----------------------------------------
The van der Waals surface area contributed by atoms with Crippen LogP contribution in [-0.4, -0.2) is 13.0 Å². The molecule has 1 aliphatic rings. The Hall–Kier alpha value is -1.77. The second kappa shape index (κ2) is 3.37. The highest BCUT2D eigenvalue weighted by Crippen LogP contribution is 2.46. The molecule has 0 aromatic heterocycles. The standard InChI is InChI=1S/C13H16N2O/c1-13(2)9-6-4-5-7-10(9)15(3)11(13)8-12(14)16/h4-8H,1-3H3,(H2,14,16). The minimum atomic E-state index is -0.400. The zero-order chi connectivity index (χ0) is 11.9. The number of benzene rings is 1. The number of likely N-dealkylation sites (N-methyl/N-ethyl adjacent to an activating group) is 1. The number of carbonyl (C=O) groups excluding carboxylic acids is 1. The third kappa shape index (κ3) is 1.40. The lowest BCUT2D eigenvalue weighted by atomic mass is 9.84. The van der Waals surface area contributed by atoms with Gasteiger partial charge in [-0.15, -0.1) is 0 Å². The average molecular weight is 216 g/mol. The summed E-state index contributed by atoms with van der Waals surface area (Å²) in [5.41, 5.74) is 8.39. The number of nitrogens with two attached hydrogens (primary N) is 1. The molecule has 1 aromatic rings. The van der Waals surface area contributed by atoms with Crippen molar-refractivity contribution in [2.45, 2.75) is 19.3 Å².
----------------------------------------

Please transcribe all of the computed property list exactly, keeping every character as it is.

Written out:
The van der Waals surface area contributed by atoms with Crippen LogP contribution in [-0.4, -0.2) is 13.0 Å². The molecule has 1 aliphatic rings. The Hall–Kier alpha value is -1.77. The second kappa shape index (κ2) is 3.37. The highest BCUT2D eigenvalue weighted by Crippen LogP contribution is 2.46. The molecule has 0 aromatic heterocycles. The standard InChI is InChI=1S/C13H16N2O/c1-13(2)9-6-4-5-7-10(9)15(3)11(13)8-12(14)16/h4-8H,1-3H3,(H2,14,16). The minimum atomic E-state index is -0.400. The zero-order chi connectivity index (χ0) is 11.9. The number of benzene rings is 1. The number of likely N-dealkylation sites (N-methyl/N-ethyl adjacent to an activating group) is 1. The number of carbonyl (C=O) groups excluding carboxylic acids is 1. The third kappa shape index (κ3) is 1.40. The lowest BCUT2D eigenvalue weighted by atomic mass is 9.84. The van der Waals surface area contributed by atoms with Gasteiger partial charge in [-0.15, -0.1) is 0 Å². The average molecular weight is 216 g/mol. The summed E-state index contributed by atoms with van der Waals surface area (Å²) in [5.41, 5.74) is 8.39. The number of nitrogens with two attached hydrogens (primary N) is 1. The molecule has 1 aromatic rings. The van der Waals surface area contributed by atoms with Crippen molar-refractivity contribution in [2.45, 2.75) is 19.3 Å².